Sun, Jan 08, 2006 - Page 8 News List

Exiles hope for a brighter future

By Cao Changqing 曹長青

During this year's Greater New York Region Overseas Taiwanese Pen Club New Years' day banquet, Ruan Ming (阮銘), senior national policy advisor to President Chen Shui-bian (陳水扁), produced the text of the president's New Year speech, which he had just downloaded from the Internet, and read it out for the other guests. The sections of the speech in which Chen called for a collective Taiwanese consciousness, and the part in which he said the time was now ripe for a referendum on a new constitution, were met with rapturous applause by the guests at the banquet.

This applause indicated not only how much the Taiwanese want both a new constitution and the rectification of the name of Taiwan, it also revealed the high expectations they have of the president. Furthermore, it demonstrated a certain degree of relief on their part. This was because before the president gave his speech, the pro-China press in Taiwan had been predicting that the Democratic Progressive Party's (DPP) defeat in the recent local elections would force it to adopt a stance that was more acceptable to the blue camp in terms of cross-strait policy, including the relaxation of restrictions on postal, transportation and trade links between Taiwan and China. Chen's speech put paid to these predictions, incurring the wrath of certain political heavyweights in Taiwan who expressed their frustration by threatening to recall the president.

The meeting between Chen and People First Party (PFP) Chairman James Soong (宋楚瑜) following the DPP's poor performance in the legislative elections achieved very little. The PFP refused to compromise and the meeting also elicited violent reactions from within the green camp. Judging by the text of Chen's speech, the DPP has learnt its lesson and there will be no repeat of a Chen-Soong meeting.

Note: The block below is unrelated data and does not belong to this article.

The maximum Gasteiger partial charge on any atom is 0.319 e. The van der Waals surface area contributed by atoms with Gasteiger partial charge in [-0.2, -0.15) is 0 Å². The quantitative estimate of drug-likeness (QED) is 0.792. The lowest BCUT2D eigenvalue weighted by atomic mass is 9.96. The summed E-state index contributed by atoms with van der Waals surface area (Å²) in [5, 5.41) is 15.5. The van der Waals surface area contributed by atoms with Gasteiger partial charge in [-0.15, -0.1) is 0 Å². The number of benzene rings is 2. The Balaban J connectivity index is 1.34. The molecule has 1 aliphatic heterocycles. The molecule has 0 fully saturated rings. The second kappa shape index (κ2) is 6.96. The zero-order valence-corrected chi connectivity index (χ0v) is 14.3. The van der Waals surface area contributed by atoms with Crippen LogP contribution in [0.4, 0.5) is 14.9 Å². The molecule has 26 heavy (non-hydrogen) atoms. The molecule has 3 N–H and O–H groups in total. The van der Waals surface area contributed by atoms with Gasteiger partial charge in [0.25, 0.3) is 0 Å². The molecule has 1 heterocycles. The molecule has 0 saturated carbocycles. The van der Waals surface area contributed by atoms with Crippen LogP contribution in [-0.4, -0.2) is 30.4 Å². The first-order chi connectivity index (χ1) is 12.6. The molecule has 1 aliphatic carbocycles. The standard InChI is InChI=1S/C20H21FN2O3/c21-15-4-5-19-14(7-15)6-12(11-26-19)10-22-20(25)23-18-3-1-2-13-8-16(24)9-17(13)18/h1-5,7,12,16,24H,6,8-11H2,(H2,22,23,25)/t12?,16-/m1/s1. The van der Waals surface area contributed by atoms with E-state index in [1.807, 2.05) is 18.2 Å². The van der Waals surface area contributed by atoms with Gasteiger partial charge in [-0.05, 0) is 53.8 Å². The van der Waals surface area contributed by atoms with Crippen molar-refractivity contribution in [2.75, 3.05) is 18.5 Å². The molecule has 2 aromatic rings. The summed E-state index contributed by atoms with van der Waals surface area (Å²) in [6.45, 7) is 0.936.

It is hoped that in future the party will lend a more attentive ear to the expert opinions of people like Ruan, who has actual first-hand experience of the internal workings of the Chinese Communist Party, and who is well aware of how both Chinese Premier Hu Jintao (胡錦濤) and the Chinese Nationalist Party (KMT) think. If Chen is to "meet" with anyone, it should be the Taiwanese people and he must stand by DPP principles and ideals, and commit himself to the goal of reform. This is what has won him the support and admiration of the kind of people who want to make Taiwan their home, and the rapturous applause of the guests at the Overseas Taiwanese Pen Club banquet.

In the past couple of years I have had a lot of contact with the overseas Taiwanese community and I have been very impressed by the degree to which they care about the future of Taiwan. The Taiwanese Pen Club, established by Dr. Jung Tsai (蔡榮聰) and boasting over 100 members, is representative of this community. These learned people, who are aware that the press in Taiwan is largely controlled by pro-China elements, wish that more Taiwanese would take up the pen to make their opinions known.

Very few overseas Taiwanese are professional writers, but they do fall into two large groups: doctors, and people blacklisted by the KMT. At this banquet the former group were represented by Tsai, the neurosurgeon Huey-Jen Lee (李惠仁) ?(who was hosting the event) and anaesthetist Feng-chung Fan (樊豐忠). With KMT members dominating the legal, journalistic and political professions in Taiwan, these people chose instead to specialize in medicine, science and engineering.

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